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Aness Webster

Assistant Professor, Faculty of Arts

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Teaching Summary

My teaching interests include: Philosophy of Law, Ethics, and Philosophy of Action.

In Semester 1 of 2016/2017, I'm teaching a third-year undergraduate class on free will and philosophy of action.

I am also teaching (with Zach Hoskins) a Masters class on ethics. My section concentrates on to what extent an ethical theory should be action-guiding. I use this issue of action-guidingness to inform our thoughts about cluelessness objection to consequentialism, whether ought implies can, as well as the demandingness objection to consequentialism (and other ethical theories).

In Semester 2 of 2016/2017, I'll be teaching a second-year class on philosophy of race (which I also taught in 2015/2016). We explore questions such as: Is race a natural kind or a social kind? What are the implications of race being a social kind? Should we eliminate the concept of race from our thought, speech, and practice? What is racism? Is implicit (racial) bias racist? What is implicit (racial) bias and (racial) stereotype threat? How do these affect social structure and what are their implications for justifiability of affirmative action? What are some similarities and differences between race and other social kinds, such as gender, class, and disability?

I'm currently designing a new class on philosophical issues in the law, focusing on causation, intention, property, to be introduced for third-years and would be particularly suitable for those thinking of attending law school.

I have taught Critical Thinking, Logic, and Epistemology among others and I'm interested in teaching a postgraduate course on philosophy of action (and its interaction with ethics, rationality, epistemology, law, and philosophy of mind).

Research Summary

I have research interests in value theory, broadly construed: ethics, rationality, philosophy of action, epistemology, and philosophy of law. I would be willing to supervise PhD research in any of… read more

Recent Publications

  • ANESS WEBSTER, JONATHAN MCKEOWN-GREEN and GLEN PETTIGROVE, 2015. Conjuring Ethics from Words Noûs. 49(1), 71-93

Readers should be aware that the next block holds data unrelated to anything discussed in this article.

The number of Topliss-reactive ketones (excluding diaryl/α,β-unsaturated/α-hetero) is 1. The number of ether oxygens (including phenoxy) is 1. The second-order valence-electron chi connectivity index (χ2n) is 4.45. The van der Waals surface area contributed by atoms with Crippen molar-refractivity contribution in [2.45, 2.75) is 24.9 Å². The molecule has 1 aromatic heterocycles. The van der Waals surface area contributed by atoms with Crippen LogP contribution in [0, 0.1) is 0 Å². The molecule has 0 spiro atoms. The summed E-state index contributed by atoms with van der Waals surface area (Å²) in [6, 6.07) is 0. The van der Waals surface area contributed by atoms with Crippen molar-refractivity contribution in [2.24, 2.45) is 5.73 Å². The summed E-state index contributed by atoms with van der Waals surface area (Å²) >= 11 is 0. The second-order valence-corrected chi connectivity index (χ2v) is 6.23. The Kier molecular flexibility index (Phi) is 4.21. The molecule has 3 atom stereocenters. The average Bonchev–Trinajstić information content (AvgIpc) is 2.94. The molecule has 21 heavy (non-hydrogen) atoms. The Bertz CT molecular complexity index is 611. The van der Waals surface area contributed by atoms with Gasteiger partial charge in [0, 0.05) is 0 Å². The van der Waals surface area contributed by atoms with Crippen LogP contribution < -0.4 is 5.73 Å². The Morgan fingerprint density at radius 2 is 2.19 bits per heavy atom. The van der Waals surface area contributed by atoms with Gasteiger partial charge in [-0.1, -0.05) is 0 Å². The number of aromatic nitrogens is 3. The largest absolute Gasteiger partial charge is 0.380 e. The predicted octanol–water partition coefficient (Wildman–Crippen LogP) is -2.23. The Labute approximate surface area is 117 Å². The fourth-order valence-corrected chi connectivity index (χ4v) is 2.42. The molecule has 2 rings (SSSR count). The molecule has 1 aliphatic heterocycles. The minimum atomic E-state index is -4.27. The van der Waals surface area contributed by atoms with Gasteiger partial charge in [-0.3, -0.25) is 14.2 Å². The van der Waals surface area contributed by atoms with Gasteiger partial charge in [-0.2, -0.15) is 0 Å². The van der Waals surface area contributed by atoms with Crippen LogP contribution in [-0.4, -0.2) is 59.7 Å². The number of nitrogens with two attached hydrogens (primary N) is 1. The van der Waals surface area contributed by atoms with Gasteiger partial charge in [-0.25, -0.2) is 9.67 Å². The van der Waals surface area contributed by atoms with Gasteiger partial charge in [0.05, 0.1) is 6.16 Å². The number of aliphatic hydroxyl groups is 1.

• ANESS WEBSTER, IMRAN AIJAZ and JONATHAN MCKEOWN-GREEN, 2013. Burdens of Proof and the Case for Unevenness Argumentation. 27(3), 259-282
  • ANESS WEBSTER, 2009. Review of Equality and Legitimacy by Wojciech Sadurski Australian Journal of Legal Philosophy. 34, 266-268

Current Research

I have research interests in value theory, broadly construed: ethics, rationality, philosophy of action, epistemology, and philosophy of law. I would be willing to supervise PhD research in any of these areas (including the intersections of these areas).

In ethics, I'm particularly interested in the desiderata for normative ethical theories. One issue I am currently exploring is whether or not and to what extent an adequate ethical theory should provide action-guidance. This issue has, I suggest, implications on other issues in normative ethics, such as ought-implies-can, cluelessness objection and the demandingness objection. The latter issue is the topic of another project in which I argue that there are two different sorts of demandingness. I attempt to show that only one sort poses a problem and that the other can be adequately answered by certain kinds of consequentialist theories.

I am also interested in the nature of intentions. Bratman's view that intentions do not reduce to desire-belief sets is a widely accepted view. But I argue that some of the objections against the Desire-Belief views of intention can be undermined. Currently, I am working on a paper which develops (but ultimately rejects) an objection against the Desire-Belief View that argues that it is not compatible with some views on the moral significance of intention.

I recently defended a dissertation on philosophy of law. The dissertation concerns whether there is a principled distinction between criminal law and tort law. I defend a two-pronged account of the distinction. The first prong concerns two different notions of responsibility: blameworthiness and agency. I argue that blameworthiness is implicated in criminal wrongdoing, but not in tortious wrongdoing. By agency, I mean a thinner notion of responsibility which has to do with whether the act can be attributed to the agent. The second prong concerns different accounts of rights. I argue that this second prong is needed because without it, we would be committed to the claim that all crimes are torts (since blameworthiness entails agency).

Since teaching a second-year philosophy of race course last semester, I have been exploring the notion of shame and racism. I have been thinking about the ways in which being a minority can lead to shame to unpack the phenomenology of being a racial minority. I hope to explore the differences between racism and sexism along these lines and also draw some parallels between being a racial minority and having a (visible) disability.

Other works in progress include a paper on determinism (which attempts to undermine the focus on determinism in the free will debate by arguing that determinism, by itself, does not pose a unique threat to the existence free will), and a paper on intellectual property.

  • ANESS WEBSTER, JONATHAN MCKEOWN-GREEN and GLEN PETTIGROVE, 2015. Conjuring Ethics from Words Noûs. 49(1), 71-93
  • ANESS WEBSTER, IMRAN AIJAZ and JONATHAN MCKEOWN-GREEN, 2013. Burdens of Proof and the Case for Unevenness Argumentation. 27(3), 259-282
  • ANESS WEBSTER, 2009. Review of Equality and Legitimacy by Wojciech Sadurski Australian Journal of Legal Philosophy. 34, 266-268

Department of Philosophy

University of Nottingham
University Park
Nottingham, NG7 2RD

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